Joseph, the new addition to the Northern Walker posse, has had one or two outdoors-lite experiences since he joined us in March. And in keeping with what has gone before in this blog, I already have one or two observations on kit.
Incorporating a little human into our albeit gentle forays into the Peak District and beyond has not been without incident – normally associated with what’s appearing out of Joe’s rear end. But Joe’s mum, Sophie, and I are living and learning and every day’s a school day.
Early adventuring saw us hiking in the gentle hills and dales near home. Joe was carried in an inherited ErgoBaby 360 carrier mounted on the front. This has proven to be an excellent carrier and Joe loves it, more often than not sleeping for two hours or more while mum and dad wander and natter. The disadvantage of this well-made baby lugger is that it runs warm, particularly for me. It’s also a little on the small side for anyone over six foot. Weather protection necessitates the purchase of additional rain covers and other accessories… or the resourceful addition of muslin cloths and clothes pegs to fend off the sun’s rays.
While airing a rather sweaty Joe after a more challenging bimble around Hathersage, Sophie decided to look for a cooler alternative and we shelled out on a recommended Beco Gemini Cool. This seemingly well-designed carrier will appeal to the lightweight backpackers out there with its use of hi-tech and lightweight materials allied to a strong and secure harness that, on first inspection, transfers weight well to the hips.
However, in practice, we couldn’t get on with this carrier. Joe never felt that secure and the harness proved to be too much of a faff. I’m sure this model works well for some parents, just not us when dealing with the realities of a wriggling child. Fortunately, we bought it from a vendor that allowed a trial period, a recommended safeguard covering purchases for fickle babies and their parents.
The advantages of carrying baby upfront are numerous. You can interact with your precious cargo and baby feels secure and calm, cosseted with a kind of in-utero security. However, there are limitations if you want to tackle more technical ground as you can’t see where you’re putting your feet. While many of these carriers can either be worn front or back (some side-on even), I feel the suggested method of fitting the Ergobaby in reverse is cumbersome and not overly secure. Again, if your little one is docile then I’m sure this works well but Joe is far too active to complete this deft move safely.
Enter a dedicated, rucksack carrier, then. After much research, I opted for an Osprey Poco AG. Expensive, heavy, but very well engineered. Rucksack-type carriers are recommended for babies six months and older but Joe is ahead of the game in terms of his physical development. This may seem a blinkered, new parent boast, but at 18lb 8oz ‘Big Joe’ already has great head control and can sit up. I hope to take this carrier for a test drive this week and will report back… let’s hope he likes it (!)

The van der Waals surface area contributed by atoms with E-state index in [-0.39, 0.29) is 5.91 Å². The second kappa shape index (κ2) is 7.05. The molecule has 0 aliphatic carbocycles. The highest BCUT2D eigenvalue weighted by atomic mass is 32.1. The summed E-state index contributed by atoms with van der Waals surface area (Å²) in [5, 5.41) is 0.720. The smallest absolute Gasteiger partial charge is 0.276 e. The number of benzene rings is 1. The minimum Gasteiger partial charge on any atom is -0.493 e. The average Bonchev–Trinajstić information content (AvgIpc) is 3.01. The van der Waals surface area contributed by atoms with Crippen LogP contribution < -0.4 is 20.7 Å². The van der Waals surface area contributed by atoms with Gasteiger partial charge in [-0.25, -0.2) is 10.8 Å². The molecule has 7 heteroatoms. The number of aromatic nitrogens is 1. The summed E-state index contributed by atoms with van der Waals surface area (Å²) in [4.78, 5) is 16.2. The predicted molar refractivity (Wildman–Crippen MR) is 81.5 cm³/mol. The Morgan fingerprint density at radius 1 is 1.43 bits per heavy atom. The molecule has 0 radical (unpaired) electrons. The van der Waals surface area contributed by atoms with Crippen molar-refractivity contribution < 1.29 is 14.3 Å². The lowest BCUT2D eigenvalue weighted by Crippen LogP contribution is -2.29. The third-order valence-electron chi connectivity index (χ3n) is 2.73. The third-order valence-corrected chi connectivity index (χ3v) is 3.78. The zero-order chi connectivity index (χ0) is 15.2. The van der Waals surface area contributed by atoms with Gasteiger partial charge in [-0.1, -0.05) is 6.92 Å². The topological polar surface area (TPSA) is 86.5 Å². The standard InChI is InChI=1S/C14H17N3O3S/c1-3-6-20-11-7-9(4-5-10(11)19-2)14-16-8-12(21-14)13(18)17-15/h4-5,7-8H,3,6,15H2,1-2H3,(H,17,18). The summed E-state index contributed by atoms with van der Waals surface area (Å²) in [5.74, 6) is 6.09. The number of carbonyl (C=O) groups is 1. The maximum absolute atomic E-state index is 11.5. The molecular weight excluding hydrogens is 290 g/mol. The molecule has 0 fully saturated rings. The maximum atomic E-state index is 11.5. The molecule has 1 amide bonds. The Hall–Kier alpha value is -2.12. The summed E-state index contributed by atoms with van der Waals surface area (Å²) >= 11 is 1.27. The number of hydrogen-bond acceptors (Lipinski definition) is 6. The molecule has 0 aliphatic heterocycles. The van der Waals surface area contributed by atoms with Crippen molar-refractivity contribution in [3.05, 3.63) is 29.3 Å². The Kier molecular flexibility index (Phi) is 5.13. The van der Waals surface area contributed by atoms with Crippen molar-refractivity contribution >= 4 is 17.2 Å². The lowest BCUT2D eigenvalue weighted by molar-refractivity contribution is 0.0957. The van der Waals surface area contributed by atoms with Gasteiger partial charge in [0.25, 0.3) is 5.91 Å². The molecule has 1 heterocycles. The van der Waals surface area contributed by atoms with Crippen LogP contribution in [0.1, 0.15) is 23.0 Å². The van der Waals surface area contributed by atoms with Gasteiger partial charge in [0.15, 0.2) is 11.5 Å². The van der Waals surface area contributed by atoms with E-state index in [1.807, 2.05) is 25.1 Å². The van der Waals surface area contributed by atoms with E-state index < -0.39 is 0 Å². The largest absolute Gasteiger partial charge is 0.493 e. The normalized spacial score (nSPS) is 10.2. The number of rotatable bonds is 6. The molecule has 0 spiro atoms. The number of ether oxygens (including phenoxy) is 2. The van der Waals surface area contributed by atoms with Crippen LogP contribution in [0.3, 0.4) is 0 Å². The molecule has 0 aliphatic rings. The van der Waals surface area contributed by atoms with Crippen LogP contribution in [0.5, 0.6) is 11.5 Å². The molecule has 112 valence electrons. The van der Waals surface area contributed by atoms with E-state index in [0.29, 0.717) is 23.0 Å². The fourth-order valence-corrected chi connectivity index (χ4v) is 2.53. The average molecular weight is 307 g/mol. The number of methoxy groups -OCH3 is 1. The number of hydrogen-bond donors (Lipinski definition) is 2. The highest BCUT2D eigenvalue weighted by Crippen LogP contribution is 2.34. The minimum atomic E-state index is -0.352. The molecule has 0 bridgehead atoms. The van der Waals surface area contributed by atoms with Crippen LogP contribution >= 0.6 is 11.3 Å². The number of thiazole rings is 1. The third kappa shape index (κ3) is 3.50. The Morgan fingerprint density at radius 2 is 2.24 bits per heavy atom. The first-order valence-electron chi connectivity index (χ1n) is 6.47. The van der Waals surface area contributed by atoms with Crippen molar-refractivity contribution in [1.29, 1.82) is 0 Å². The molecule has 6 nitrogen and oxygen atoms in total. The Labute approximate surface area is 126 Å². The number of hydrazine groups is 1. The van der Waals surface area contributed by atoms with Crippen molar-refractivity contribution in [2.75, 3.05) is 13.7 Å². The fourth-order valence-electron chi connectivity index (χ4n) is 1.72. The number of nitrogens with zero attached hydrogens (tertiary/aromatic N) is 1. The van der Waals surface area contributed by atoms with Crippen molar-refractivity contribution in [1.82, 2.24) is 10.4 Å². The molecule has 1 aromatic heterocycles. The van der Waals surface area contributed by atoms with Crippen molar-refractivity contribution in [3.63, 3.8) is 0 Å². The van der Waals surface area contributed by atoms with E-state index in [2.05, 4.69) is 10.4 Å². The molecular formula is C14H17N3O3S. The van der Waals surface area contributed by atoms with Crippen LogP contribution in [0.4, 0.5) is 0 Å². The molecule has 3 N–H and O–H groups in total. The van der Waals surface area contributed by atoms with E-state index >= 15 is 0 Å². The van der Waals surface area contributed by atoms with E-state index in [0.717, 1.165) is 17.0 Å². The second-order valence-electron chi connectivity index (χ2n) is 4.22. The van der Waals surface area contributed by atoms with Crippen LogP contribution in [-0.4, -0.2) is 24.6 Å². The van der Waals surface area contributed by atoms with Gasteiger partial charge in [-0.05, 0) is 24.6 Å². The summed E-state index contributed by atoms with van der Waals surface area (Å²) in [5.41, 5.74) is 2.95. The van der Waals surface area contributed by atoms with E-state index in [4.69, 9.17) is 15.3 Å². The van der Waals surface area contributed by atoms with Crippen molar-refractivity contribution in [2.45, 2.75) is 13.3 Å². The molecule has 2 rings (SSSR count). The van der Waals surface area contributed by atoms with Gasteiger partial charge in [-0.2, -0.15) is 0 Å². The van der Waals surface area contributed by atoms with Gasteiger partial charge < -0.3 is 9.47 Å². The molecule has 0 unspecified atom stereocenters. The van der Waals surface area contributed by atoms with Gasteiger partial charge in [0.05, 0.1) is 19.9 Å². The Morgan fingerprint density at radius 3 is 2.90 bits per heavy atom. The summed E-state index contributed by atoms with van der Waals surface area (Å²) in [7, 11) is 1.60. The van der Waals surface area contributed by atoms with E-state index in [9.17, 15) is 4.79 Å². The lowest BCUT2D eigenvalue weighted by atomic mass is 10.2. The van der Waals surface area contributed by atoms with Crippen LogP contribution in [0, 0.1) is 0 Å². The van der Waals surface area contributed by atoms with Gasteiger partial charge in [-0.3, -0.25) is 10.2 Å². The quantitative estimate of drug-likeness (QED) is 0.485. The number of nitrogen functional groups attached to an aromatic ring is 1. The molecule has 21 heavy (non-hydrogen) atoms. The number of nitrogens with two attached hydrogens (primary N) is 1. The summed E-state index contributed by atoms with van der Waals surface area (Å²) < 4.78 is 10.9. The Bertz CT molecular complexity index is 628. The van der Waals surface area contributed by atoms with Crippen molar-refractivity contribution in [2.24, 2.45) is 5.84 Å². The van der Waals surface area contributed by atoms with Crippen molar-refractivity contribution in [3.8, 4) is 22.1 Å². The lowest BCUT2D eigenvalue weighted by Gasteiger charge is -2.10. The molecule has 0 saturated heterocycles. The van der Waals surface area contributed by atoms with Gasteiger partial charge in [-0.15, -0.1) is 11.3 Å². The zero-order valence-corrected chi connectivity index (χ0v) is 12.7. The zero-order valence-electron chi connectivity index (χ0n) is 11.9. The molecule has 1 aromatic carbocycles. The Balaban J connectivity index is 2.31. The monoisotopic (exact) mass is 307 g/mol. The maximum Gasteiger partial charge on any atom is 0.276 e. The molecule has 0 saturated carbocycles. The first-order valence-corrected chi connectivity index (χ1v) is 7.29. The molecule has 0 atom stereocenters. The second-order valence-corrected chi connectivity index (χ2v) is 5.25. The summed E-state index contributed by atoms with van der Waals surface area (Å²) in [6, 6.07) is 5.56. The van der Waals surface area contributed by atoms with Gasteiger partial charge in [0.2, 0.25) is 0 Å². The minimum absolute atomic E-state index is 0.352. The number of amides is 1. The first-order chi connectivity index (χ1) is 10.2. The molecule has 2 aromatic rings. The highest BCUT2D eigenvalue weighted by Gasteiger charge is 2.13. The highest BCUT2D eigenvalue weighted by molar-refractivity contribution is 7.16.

Last month, I decided to take the new family away for a few days. While this fortuitously coincided with mum’s birthday, I felt we needed to celebrate making it this far as new parents (while only causing minor consternation for the health visitor).
My initial, perhaps optimistic, intention was to go camping. Everyone loves camping, don’t they? …and the boy would love it too! However, the new, somewhat risk-averse voice in my head that has started nagging since Joe arrived saw me find an easier alternative. I find this personal common sense revolution a little unnerving to be honest. I hope as I become more experienced with this baby lark, the slightly more adventurous self will return.
The safer alternative was to go glamping in a yurt in Yorkshire – Swaledale Yurts to be precise. I’d reconnoitered this destination before, both on bike and foot, and had been looking for an opportunity to visit. Suffice to say I can highly recommend it. The pleasant owners can cater for your every need if required while the remoteness of the location will allow you to disconnect for a while – always a good thing.
As for Joe, I think he found his temporary home perhaps a little overwhelming. Although we tried to maintain his normal routine, I think our trip coincided with a major developmental spurt. This has subsequently been confirmed as the last few weeks have been characterised by variable moods and (very) disturbed sleep.
We managed a few gentle hikes in Swaledale, and it was really gratifying to see Joe experience new sights, smells and sounds when not feeding or having a minor huff.
All in all, the trip was mostly successful and it gave us confidence. And given we are heading to Norway in August, it’s confidence we’ll need.